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When employers knowingly treat employees unfairly they are relying on inertia, employees’ fear of consequences and those employees wariness of legislative processes to keep them, the employer, safe.

But when flying by the seat of your pants doesn’t work, and the employee or ex-employee fights back then the consequences can be devastating.

It is very easy for a dis-enchanted employee to file an Employment Tribunal claim (an ET1). It can be done on line and it is not necessary for the online form to be completed thoroughly – indeed some claimants hardly complete it at all.

Your first knowledge of this will be a contact from ACAS to attempt a conciliation. Essentially this is a bargaining process in which you seek to “buy-off” the claimant (who is usually but not necessarily a past employee). This can be a worthwhile practice, especially if you are even partially “culpable”. Estimates of defending an Employment Tribunal vary but for a relatively simple one-day case you could be looking at £5,000 in legal fees. But that is not all. The opportunity costs of unproductive time can be as great if not more.

Sometimes the claimants seek unrealistic sums, £20K, £40K, £50K or more. In most cases there is little reasonable option but to fight such claims in court. But that is where the opportunity cost comes in.

If you decide to fight, then the first task will be prepare a Response to the claim. This can be straightforward (sometimes) or demand expert skill and care (often). Even in straightforward cases it will be wise to seek some advice. You are likely to spend some time over this task. The Response has to be sent to the Tribunal according to a strict deadline. It is not seen by the Tribunal until just before the hearing and has the potential to influence the Tribunal one way or the other (though Tribunals will deny this).

The claimant may respond to your Response in an attempt to muddy the water. All this takes more time, especially if having considered the detail, you wish to respond further.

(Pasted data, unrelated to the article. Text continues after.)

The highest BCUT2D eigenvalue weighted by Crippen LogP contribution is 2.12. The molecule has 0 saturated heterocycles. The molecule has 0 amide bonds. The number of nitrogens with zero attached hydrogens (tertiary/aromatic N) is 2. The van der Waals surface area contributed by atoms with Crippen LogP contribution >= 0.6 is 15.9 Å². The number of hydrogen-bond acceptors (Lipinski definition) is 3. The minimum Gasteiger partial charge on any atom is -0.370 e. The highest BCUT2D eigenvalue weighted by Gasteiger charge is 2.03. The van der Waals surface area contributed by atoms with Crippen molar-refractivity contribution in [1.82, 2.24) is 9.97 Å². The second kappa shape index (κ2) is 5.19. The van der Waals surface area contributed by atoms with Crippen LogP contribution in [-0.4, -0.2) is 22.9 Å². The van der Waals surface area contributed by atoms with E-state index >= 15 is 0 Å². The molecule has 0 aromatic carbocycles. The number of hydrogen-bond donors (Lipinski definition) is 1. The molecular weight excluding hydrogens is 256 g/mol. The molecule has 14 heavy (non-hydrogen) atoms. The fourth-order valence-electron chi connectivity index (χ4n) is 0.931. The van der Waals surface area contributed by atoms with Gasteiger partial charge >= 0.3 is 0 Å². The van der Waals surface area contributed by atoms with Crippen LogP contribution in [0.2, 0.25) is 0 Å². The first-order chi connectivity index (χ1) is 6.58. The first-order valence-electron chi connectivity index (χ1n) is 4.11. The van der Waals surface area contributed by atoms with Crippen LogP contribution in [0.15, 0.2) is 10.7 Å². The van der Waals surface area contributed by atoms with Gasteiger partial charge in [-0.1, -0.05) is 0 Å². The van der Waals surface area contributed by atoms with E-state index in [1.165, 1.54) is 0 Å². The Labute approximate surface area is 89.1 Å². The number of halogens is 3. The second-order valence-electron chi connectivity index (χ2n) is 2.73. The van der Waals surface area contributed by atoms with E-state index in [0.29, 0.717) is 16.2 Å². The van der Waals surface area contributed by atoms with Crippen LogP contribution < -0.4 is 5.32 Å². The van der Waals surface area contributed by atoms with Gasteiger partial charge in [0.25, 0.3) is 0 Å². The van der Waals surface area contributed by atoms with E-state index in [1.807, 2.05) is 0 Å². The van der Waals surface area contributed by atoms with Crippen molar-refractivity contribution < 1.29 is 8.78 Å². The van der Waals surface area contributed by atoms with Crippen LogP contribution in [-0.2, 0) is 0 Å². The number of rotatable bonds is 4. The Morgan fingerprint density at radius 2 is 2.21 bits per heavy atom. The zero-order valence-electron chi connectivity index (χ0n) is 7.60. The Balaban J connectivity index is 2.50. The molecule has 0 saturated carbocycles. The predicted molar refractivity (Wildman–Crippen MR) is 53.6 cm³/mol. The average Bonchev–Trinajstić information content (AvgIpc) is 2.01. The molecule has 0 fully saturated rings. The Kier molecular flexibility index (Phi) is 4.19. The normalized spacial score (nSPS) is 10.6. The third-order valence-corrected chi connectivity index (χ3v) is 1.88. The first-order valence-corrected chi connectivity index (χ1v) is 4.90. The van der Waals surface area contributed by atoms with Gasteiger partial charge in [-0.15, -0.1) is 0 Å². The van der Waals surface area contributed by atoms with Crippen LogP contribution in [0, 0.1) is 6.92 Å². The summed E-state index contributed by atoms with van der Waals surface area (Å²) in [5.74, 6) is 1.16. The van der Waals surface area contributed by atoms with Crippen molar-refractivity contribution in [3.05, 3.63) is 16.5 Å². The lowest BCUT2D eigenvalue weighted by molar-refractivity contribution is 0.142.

At the claimant’s request, the court may order disclosure of pertinent documents both at this stage and later. You might have difficulty finding the documents but it will be best that you do.

There may be a pre-hearing or a directions hearing to establish the points that the Tribunal will be called on to decide, and to address practical matters such as how many days might be required. These hearings also decide who will be responsible for preparing the bundle (usually the employer) Typically these hearings are over the phone but in other cases you or your representative will need to travel to Manchester (if you are in Lancashire). Takes more time.

While in theory the case can be settled at any time (by agreeing a cash sum) in practice you are likely to need to prepare witness statements to support the case outlined in your Response. The statements need to support every point in the Response, and contest any points the claimant may have brought up in the interim. It is also worth anticipating so far as possible any points the claimant might bring up in their statements. These witness statements are crucial documents and if you are taking legal advice expect you and your advisers to take some time over them.

Everything stated has to be supported with “evidence”. As a general rule that means paper – contract of employment, job descriptions, supervisions (in the care sector), performance reviews, attendance records – the list goes on. Gathering evidence can be a burdensome task and it can, realistically, only be done by the employer.

These documents need to be compiled in a “bundle” and indexed so the Tribunal can refer to them. You may need 5 copies. Compiling them, let alone indexing them, is not as easy as it sounds. Furthermore the employer usually has to compile the claimants bundle! One claimants solicitor kept feeding us new documents right up to the hearing date. Each one had to be copied and added to every bundle. Typically bundles run to a couple of hundred pages – I have seen them in filing trolleys! Administratively it can be a nightmare.

Then there is the Hearing – an adrenaline filled day in a room in Manchester or other City Centre as appropriate. If you want to know what might happen next then, come on one of our accompanied Employment Tribunal visits.

Malcolm Martin FCIPD

Author Human Resource Practice